Review: An Introduction to Traveller

Posted: 17 April 2013 in Reviews

As often happens when there is a long gap between sessions, I started wondering about other games. This time, as I’m returning to SF gaming, I started wondering about Mongoose Traveller.

Now, I’ve already reviewed the main rulebook, but at 194 pages it’s a bit chunky and I was looking for something a bit easier to digest. That led me to Book 0: An Introduction to Traveller, a 34 page PDF by Mongoose, aimed at those wanting to try out Mongoose Traveller before buying the whole thing. I normally use products like this not only for that purpose, but also as a "travel edition" of the rules.


One page introduction to Traveller – player and referee roles, scenarios vs campaigns vs shared campaigns, die rolling conventions.

Character creation. 12 pages; severely cut down (fair enough) and only covers Army and Navy careers. However, it looks to be complete in itself.

Skills and tasks. 8 pages; this is the core of Mongoose Traveller, and has about 60% of the skills from the full rules, as well as the core game mechanic – which remains, as it has for generations now, "roll 2d6 plus modifiers, try to get at least 8".

Combat. 5 pages. Just the guts of the system, enough to cover personal combat with other characters or animals.

Equipment. 4 pages; a handful of guns and blades, characteristic augments, computers, medical gear, binoculars. This would do me fine, I’ve run entire campaigns with less gear than this.


Two column text, black on white, with black and white illustrations. Simple and effective.


I’d have picked different careers, myself. My fondness for Scouts is well-known, but setting that aside, Marines and Merchants have been much commoner choices in games I’ve played in.

There are a lot of minor errors, of the kind you sometimes get when converting a file to PDF format; words printed on top of each other, strange gaps in the middles of words, erratic shifts into different fonts. These are really irritating and should’ve been caught and shot at an early stage.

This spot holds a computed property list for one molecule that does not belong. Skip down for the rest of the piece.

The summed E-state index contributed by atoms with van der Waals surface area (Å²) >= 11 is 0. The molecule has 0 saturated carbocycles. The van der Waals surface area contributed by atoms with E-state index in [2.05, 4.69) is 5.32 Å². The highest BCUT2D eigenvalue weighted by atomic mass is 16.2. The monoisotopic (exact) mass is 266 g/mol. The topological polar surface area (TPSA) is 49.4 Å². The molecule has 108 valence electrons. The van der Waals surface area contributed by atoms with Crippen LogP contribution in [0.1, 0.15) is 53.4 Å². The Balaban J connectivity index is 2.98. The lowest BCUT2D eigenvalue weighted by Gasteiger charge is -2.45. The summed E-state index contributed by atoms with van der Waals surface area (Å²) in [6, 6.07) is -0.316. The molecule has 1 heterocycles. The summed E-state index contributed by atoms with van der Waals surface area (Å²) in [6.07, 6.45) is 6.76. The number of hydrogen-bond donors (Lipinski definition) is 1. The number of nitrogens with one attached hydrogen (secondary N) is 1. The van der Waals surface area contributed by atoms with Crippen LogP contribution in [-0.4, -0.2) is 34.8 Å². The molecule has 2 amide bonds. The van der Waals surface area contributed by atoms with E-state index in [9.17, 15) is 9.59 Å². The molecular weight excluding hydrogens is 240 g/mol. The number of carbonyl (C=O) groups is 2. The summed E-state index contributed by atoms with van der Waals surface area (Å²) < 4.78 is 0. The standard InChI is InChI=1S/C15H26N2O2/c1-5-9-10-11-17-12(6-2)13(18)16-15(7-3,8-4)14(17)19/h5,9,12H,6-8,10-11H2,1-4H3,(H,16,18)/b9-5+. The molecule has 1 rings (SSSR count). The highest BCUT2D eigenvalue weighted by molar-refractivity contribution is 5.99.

Most games companies would put out something like this – OK, maybe a little smaller – as a free taster; it felt a bit strange paying for it, even though the cost is only that of a cup of decent coffee.


So very nearly what I was looking for, namely a cut-down version of the rules I could use for quick reference and pickup games; but the continuous blurring, overtyping and midword gaps left me irritated. If I go any further with Mongoose Traveller, I’ll make my own GM sheets; at least this will show me what they need to cover.

Overall Rating: 3 out of 5.

  1. raikenclw says:

    I find it so depressing, when game companies put out PDF content that it’s so painfully obvious a human never even glanced at. Since their purpose is – presumably – to attract paying customers, why not go to even the *little* extra effort of proofing the thing first? If they’re that short of paid editorial help, I’m sure there are plenty of folks who would volunteer their time (me being one of them).

    • andyslack says:

      Maybe it looked OK in their viewer? I have to say though, I expect a PDF file to render properly in Acrobat…

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